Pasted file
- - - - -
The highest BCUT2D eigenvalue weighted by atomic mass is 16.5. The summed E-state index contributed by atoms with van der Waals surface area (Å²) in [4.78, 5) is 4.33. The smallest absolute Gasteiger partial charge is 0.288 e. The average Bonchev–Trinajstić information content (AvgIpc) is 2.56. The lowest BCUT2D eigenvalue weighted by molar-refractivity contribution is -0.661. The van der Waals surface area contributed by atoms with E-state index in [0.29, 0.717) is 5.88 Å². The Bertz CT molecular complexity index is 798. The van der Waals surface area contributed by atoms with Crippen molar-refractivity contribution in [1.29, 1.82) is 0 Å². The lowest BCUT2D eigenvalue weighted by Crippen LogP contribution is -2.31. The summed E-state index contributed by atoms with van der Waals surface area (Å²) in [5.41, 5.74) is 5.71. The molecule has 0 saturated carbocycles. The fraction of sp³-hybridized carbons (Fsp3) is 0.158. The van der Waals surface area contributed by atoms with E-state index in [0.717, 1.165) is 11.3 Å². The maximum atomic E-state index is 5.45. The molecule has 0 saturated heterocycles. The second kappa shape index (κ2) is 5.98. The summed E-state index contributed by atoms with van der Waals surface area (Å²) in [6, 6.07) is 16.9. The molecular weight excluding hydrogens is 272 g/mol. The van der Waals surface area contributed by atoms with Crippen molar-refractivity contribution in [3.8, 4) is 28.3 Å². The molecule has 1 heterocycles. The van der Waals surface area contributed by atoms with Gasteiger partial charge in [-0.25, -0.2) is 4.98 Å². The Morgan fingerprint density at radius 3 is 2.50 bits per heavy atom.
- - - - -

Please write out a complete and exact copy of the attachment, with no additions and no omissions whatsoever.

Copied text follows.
The highest BCUT2D eigenvalue weighted by atomic mass is 16.5. The summed E-state index contributed by atoms with van der Waals surface area (Å²) in [4.78, 5) is 4.33. The smallest absolute Gasteiger partial charge is 0.288 e. The average Bonchev–Trinajstić information content (AvgIpc) is 2.56. The lowest BCUT2D eigenvalue weighted by molar-refractivity contribution is -0.661. The van der Waals surface area contributed by atoms with E-state index in [0.29, 0.717) is 5.88 Å². The Bertz CT molecular complexity index is 798. The van der Waals surface area contributed by atoms with Crippen molar-refractivity contribution in [1.29, 1.82) is 0 Å². The lowest BCUT2D eigenvalue weighted by Crippen LogP contribution is -2.31. The summed E-state index contributed by atoms with van der Waals surface area (Å²) in [5.41, 5.74) is 5.71. The molecule has 0 saturated carbocycles. The fraction of sp³-hybridized carbons (Fsp3) is 0.158. The van der Waals surface area contributed by atoms with E-state index in [0.717, 1.165) is 11.3 Å². The maximum atomic E-state index is 5.45. The molecule has 0 saturated heterocycles. The second kappa shape index (κ2) is 5.98. The summed E-state index contributed by atoms with van der Waals surface area (Å²) in [6, 6.07) is 16.9. The molecular weight excluding hydrogens is 272 g/mol. The van der Waals surface area contributed by atoms with Crippen molar-refractivity contribution in [3.8, 4) is 28.3 Å². The molecule has 1 heterocycles. The van der Waals surface area contributed by atoms with Gasteiger partial charge in [-0.25, -0.2) is 4.98 Å². The Morgan fingerprint density at radius 3 is 2.50 bits per heavy atom.